Essay about Relationships in Wharton's The Age of Innocence

1253 Words6 Pages
Newland Archer desires to be a free soul in old New York, differing from those around him. May Welland’s actions and naivety help Newland realize he wants to break away from the norm of society. Ellen Olenska arrives in New York to stay with family during her divorce with a Polish Count. Ellen and Newland are formally introduced by May, beginning Ellen and Newland’s odious relationship. Ellen offers a fresh change to Newland’s monotonous lifestyle; she shows Newland the excitement of going against the moral code. After Ellen’s arrival, Newland briefly believes he wants to be with someone who is not like women from New York, and when given the chance to be with Ellen, Newland turns it down, showing he is truly an old-fashioned man at heart.…show more content…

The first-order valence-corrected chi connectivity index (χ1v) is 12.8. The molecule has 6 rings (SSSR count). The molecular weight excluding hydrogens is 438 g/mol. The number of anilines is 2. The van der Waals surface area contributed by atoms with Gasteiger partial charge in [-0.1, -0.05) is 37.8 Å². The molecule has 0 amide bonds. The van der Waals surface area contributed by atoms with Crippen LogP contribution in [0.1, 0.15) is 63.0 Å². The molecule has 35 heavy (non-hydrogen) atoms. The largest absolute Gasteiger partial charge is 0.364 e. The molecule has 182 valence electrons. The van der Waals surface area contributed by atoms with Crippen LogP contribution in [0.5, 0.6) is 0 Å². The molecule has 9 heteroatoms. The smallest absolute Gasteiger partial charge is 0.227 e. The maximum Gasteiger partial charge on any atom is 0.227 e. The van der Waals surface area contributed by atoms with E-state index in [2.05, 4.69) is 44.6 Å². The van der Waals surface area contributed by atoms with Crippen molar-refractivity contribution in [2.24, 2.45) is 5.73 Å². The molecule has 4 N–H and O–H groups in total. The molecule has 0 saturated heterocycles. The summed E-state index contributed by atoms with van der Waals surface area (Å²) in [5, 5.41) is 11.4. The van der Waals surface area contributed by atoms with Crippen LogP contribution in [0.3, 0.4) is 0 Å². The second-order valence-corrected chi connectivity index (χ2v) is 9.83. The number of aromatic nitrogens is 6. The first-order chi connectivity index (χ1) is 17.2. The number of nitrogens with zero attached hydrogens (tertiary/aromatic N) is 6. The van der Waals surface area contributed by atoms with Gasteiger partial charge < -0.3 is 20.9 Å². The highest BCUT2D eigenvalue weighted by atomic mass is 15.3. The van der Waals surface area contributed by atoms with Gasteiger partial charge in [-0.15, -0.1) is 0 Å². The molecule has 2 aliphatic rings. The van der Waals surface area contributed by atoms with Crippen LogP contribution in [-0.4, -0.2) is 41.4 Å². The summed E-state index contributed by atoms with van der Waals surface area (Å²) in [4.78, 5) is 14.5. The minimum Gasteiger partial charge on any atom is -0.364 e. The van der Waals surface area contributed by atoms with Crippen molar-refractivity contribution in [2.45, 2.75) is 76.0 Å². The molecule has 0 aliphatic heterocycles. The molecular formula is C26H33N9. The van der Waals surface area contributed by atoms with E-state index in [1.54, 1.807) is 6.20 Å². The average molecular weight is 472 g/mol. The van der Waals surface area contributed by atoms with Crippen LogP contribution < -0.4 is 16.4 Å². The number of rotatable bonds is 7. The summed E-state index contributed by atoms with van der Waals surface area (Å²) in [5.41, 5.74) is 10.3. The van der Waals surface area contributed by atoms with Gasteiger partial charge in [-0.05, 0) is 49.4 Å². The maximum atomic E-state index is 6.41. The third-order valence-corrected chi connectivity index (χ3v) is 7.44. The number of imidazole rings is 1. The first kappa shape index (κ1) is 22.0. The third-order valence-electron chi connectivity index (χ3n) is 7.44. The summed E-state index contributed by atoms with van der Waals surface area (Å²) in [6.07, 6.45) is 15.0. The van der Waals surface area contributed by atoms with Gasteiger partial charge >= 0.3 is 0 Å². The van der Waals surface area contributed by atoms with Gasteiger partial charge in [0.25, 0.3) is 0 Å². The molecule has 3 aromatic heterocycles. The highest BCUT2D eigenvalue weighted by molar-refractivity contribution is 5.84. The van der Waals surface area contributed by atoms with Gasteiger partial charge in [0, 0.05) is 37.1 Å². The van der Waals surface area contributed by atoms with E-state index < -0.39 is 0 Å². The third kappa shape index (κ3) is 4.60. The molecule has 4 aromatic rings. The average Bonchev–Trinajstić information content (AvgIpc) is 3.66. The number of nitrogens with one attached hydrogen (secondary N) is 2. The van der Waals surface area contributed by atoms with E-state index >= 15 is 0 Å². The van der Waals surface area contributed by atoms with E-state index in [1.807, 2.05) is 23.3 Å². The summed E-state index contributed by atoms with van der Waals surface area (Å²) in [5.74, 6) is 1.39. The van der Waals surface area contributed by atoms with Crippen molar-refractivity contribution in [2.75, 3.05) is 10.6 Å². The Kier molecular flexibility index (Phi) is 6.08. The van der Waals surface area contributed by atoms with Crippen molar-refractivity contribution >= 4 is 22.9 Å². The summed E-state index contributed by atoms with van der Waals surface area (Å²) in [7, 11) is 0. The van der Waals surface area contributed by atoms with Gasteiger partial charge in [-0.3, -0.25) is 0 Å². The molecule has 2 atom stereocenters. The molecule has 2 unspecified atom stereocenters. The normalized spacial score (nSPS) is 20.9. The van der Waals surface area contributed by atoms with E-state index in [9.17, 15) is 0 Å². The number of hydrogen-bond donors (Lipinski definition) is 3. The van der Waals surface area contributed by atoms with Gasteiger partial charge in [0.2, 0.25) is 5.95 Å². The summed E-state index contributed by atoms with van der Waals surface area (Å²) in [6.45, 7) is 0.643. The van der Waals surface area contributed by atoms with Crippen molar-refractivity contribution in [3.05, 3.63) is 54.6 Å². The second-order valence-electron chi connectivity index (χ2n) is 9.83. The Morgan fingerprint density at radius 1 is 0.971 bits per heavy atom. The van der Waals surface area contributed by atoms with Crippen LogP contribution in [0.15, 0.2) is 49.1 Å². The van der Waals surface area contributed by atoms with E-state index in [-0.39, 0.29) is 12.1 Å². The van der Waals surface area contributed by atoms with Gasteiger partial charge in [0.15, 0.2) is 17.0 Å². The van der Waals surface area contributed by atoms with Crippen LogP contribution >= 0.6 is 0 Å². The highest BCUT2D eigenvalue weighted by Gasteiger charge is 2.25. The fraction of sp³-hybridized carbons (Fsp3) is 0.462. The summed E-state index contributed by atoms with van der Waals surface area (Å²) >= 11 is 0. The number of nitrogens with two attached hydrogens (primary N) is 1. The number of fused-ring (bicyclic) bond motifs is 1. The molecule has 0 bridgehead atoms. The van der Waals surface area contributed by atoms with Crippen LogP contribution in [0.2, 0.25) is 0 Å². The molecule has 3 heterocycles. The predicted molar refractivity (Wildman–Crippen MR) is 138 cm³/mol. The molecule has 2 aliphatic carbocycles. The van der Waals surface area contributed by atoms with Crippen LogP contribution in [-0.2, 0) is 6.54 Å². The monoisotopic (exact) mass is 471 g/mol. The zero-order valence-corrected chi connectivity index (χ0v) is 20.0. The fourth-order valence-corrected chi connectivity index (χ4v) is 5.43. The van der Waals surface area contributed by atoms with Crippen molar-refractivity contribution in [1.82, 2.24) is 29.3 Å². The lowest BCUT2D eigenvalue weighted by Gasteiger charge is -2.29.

Newland declares to the table that women have the right to be “as free as [men] are” (Age of Innocence 38). As the women talk further about Ellen, Newland states that he is sick of the “hypocrisy that would bury a woman” for preferring to be with her husband, contrary to what others believe (Age of Innocence 37). Newland sees a small connection between the women’s opinions and his own relationship with Ellen. He begins to see he must make a choice between Ellen and May, unbeknownst to him that his choice will be what is “socially acceptable” to old New York (“Edith Wharton” 2). Newland then decided that May should have the same “freedom of experience” he has (Age of Innocence 42). Newland wishes to shorten him and May’s engagement, but continues to secretly see Ellen. Newland loves and wants to marry May because it is socially acceptable, but also desires to run about with Ellen without feeling they are being scrutinized. While walking in the park on a Sunday afternoon with May, Newland is “proud of the glances turned on her”, enjoying that she is envied by others and he has May all to himself (Age of Innocence 70). Newland frequently ponders if he should tell May about his visits to Ellen, but instead, he merely begins to “talk of their own plans” avoiding the subject completely by discussing the long engagement. After many visits to see Ellen and working with her on the divorce, Newland begins to fall in love with Ellen, creating a
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